"This is not the position Victorians wanted to be in but I can't have a situation where in two weeks' time, we look back and wish we had taken these decisions now", Victoria Premier Daniel Andrews told reporters on Saturday.
The harsh restrictions which dominated Melbourne's second-wave lockdown are now in force across the whole state, meaning Victorians can not leave their homes except for the four main reasons of shopping for essential supplies, care and caregiving, limited exercise and essential work.
Australian Open director Craig Tiley gave assurances that the tournament would continue, with players deemed essential workers exempt from lockdown, competing in a "bubble form".
"It's very unusual", said women's world number one Ash Barty, who normally would have had a home crowd of thousands cheering her on, speaking after winning her match on Saturday. "Those essential to the delivery of the event will be on site".
Fans watch the Australian Open at Melbourne Park on Thursday night.
Mr Andrews said the United Kingdom strain of the virus is "so hyper-infectious and moves so fast that it is presenting a very real challenge" for authorities.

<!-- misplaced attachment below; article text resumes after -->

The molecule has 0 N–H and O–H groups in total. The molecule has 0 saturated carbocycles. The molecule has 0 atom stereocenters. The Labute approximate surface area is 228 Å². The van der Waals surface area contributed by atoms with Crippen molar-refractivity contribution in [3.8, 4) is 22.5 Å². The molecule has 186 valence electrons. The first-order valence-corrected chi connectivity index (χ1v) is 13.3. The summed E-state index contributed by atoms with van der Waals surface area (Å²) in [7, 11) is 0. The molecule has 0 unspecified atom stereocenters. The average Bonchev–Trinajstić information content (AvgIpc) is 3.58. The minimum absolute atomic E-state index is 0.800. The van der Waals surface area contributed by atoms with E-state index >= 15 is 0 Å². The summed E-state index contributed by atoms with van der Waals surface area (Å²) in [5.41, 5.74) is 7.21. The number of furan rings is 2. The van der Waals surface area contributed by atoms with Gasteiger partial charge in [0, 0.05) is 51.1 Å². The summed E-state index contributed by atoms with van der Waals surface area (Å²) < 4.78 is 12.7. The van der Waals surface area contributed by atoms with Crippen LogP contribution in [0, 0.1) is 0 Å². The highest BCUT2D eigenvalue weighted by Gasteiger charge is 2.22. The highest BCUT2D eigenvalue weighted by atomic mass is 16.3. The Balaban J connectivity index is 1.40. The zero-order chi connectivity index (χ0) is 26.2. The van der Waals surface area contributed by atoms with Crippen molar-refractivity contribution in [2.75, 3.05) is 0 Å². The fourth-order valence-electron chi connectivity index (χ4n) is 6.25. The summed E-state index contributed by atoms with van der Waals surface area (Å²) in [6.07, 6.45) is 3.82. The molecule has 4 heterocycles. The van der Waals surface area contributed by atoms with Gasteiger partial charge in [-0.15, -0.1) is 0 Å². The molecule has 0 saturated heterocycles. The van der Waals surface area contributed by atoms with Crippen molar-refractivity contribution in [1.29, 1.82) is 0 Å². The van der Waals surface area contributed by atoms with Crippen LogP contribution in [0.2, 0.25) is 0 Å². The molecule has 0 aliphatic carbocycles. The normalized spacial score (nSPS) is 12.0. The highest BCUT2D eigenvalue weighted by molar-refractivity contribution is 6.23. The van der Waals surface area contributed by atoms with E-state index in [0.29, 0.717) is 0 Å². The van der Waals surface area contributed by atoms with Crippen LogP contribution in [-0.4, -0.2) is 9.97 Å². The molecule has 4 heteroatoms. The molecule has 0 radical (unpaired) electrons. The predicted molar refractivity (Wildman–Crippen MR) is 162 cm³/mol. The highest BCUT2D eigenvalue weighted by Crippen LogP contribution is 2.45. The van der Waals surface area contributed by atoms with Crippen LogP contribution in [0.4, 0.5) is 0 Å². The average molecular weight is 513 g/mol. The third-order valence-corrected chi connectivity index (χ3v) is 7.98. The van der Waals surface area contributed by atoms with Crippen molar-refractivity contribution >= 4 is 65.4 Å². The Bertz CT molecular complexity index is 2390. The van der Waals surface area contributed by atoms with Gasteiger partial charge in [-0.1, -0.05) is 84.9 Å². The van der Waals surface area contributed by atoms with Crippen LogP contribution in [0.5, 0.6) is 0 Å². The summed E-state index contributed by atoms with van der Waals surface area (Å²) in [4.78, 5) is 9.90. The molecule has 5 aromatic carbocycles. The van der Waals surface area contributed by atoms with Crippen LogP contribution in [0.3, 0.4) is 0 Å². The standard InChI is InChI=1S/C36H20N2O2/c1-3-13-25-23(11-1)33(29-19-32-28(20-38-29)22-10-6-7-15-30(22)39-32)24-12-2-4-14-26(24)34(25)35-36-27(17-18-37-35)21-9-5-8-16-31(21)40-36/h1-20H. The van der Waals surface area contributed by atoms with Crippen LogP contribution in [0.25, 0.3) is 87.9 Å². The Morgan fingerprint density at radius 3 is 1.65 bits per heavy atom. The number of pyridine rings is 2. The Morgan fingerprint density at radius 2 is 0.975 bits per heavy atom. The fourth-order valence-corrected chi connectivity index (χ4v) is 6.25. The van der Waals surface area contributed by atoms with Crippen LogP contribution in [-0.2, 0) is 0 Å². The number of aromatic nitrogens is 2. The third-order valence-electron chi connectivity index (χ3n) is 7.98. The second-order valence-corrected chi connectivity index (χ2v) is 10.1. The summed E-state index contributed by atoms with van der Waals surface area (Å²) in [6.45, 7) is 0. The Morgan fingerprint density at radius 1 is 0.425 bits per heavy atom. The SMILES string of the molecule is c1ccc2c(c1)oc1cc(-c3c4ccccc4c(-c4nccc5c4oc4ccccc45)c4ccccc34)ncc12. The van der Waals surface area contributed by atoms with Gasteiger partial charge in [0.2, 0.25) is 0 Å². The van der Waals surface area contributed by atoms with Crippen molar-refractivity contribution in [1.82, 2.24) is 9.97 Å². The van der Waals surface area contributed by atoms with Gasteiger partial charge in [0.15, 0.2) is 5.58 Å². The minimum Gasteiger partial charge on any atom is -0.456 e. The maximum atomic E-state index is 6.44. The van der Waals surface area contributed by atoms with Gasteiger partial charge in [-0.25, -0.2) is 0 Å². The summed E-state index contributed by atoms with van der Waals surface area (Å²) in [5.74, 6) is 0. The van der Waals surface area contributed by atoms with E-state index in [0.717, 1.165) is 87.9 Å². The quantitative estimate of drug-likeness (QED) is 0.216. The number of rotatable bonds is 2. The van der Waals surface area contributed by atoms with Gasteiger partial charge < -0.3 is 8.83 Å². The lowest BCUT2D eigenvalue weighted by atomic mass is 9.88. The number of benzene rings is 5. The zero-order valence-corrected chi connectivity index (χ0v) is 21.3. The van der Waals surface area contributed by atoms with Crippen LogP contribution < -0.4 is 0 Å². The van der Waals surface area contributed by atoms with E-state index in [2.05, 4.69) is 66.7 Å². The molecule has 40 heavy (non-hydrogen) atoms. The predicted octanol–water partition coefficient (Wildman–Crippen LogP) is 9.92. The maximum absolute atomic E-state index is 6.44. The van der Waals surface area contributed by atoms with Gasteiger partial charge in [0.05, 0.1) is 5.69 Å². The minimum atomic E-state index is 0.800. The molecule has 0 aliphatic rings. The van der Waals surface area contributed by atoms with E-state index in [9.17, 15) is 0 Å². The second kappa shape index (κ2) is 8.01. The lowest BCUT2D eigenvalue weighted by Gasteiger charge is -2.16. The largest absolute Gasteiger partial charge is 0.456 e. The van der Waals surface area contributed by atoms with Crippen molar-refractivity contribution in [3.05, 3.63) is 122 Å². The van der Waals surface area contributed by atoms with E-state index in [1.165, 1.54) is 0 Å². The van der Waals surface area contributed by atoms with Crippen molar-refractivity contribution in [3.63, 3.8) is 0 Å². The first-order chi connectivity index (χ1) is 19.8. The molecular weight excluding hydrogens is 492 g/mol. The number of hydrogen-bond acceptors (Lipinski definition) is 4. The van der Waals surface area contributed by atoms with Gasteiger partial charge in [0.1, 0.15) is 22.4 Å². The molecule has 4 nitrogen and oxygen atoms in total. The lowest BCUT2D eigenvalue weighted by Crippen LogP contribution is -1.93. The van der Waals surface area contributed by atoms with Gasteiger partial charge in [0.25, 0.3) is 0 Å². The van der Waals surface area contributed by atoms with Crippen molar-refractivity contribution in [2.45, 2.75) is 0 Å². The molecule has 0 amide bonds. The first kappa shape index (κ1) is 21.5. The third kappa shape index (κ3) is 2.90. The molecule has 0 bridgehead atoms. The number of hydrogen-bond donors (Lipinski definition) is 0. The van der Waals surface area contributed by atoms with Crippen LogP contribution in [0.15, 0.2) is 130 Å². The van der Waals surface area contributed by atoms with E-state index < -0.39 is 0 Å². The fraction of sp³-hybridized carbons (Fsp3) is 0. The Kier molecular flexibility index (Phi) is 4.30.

Speaking earlier on Friday, Prime Minister Scott Morrison noted hotel quarantine workers have also contracted the virus in Adelaide, Brisbane, Perth and Sydney, sparking short lockdowns in those cities.
"We feel at the moment that the risk is very low", Hunt told reporters.
"This is a significant number of staff we are going through to test to make sure they are safe, and we do that work as swiftly as we can".
Mr Morrison said he understood Melburnians did not want to endure another long lockdown.
The Australian Open tennis Grand Slam announced a ban on fans and said players would be cocooned in biosecure "bubbles" as Victoria state authorities ordered six million people into lockdown on Friday to stamp out a new coronavirus outbreak.
"As other states have demonstrated, you can get on top of this pretty quickly, and I have reason for confidence that they can do the same thing by following that same process", he said.
Health officials and the Australian Open's chief said they were not concerned about a tennis player, Michail Pervolarakis, who tested positive in South Africa after returning from a tournament in Australia.
One of the five is believed to have had some contact with Camberwell Grammar School.
The two new cases have prompted authorities to add a Woolworths, bakery and two swimming centres to its growing list of exposure sites. Nonetheless, it is a blow to the tournament, which had been operating with a limit of 30,000 fans per day, organised around three zones to ensure that social distancing regulations were followed.
"We're now a year down the track and we should be thinking of other ways of handling this".
The problems at the Australian Open, the biggest worldwide sports event so far this year, underline the difficulties of holding the much more complex Tokyo Olympics, which are due to start in July after a year's delay.